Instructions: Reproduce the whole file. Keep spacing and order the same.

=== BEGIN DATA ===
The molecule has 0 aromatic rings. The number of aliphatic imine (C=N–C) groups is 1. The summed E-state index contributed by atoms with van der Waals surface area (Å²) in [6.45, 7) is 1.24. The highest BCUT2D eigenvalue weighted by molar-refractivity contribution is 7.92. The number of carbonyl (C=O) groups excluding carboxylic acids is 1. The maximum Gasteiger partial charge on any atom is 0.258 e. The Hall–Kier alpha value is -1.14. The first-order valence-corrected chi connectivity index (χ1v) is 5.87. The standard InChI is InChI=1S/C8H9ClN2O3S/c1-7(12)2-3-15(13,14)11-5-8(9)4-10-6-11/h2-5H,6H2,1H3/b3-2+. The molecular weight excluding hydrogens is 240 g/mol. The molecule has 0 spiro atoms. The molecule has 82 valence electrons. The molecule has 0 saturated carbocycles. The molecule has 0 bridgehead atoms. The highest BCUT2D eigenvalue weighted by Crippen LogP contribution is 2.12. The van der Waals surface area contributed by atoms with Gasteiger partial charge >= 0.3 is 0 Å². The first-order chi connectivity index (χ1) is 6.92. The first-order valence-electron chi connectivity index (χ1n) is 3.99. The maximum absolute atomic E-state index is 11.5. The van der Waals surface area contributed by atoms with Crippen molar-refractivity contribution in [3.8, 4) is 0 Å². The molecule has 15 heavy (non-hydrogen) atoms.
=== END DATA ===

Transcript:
The molecule has 0 aromatic rings. The number of aliphatic imine (C=N–C) groups is 1. The summed E-state index contributed by atoms with van der Waals surface area (Å²) in [6.45, 7) is 1.24. The highest BCUT2D eigenvalue weighted by molar-refractivity contribution is 7.92. The number of carbonyl (C=O) groups excluding carboxylic acids is 1. The maximum Gasteiger partial charge on any atom is 0.258 e. The Hall–Kier alpha value is -1.14. The first-order valence-corrected chi connectivity index (χ1v) is 5.87. The standard InChI is InChI=1S/C8H9ClN2O3S/c1-7(12)2-3-15(13,14)11-5-8(9)4-10-6-11/h2-5H,6H2,1H3/b3-2+. The molecular weight excluding hydrogens is 240 g/mol. The molecule has 0 spiro atoms. The molecule has 82 valence electrons. The molecule has 0 saturated carbocycles. The molecule has 0 bridgehead atoms. The highest BCUT2D eigenvalue weighted by Crippen LogP contribution is 2.12. The van der Waals surface area contributed by atoms with Gasteiger partial charge >= 0.3 is 0 Å². The first-order chi connectivity index (χ1) is 6.92. The first-order valence-electron chi connectivity index (χ1n) is 3.99. The maximum absolute atomic E-state index is 11.5. The van der Waals surface area contributed by atoms with Crippen molar-refractivity contribution in [3.8, 4) is 0 Å². The molecule has 15 heavy (non-hydrogen) atoms.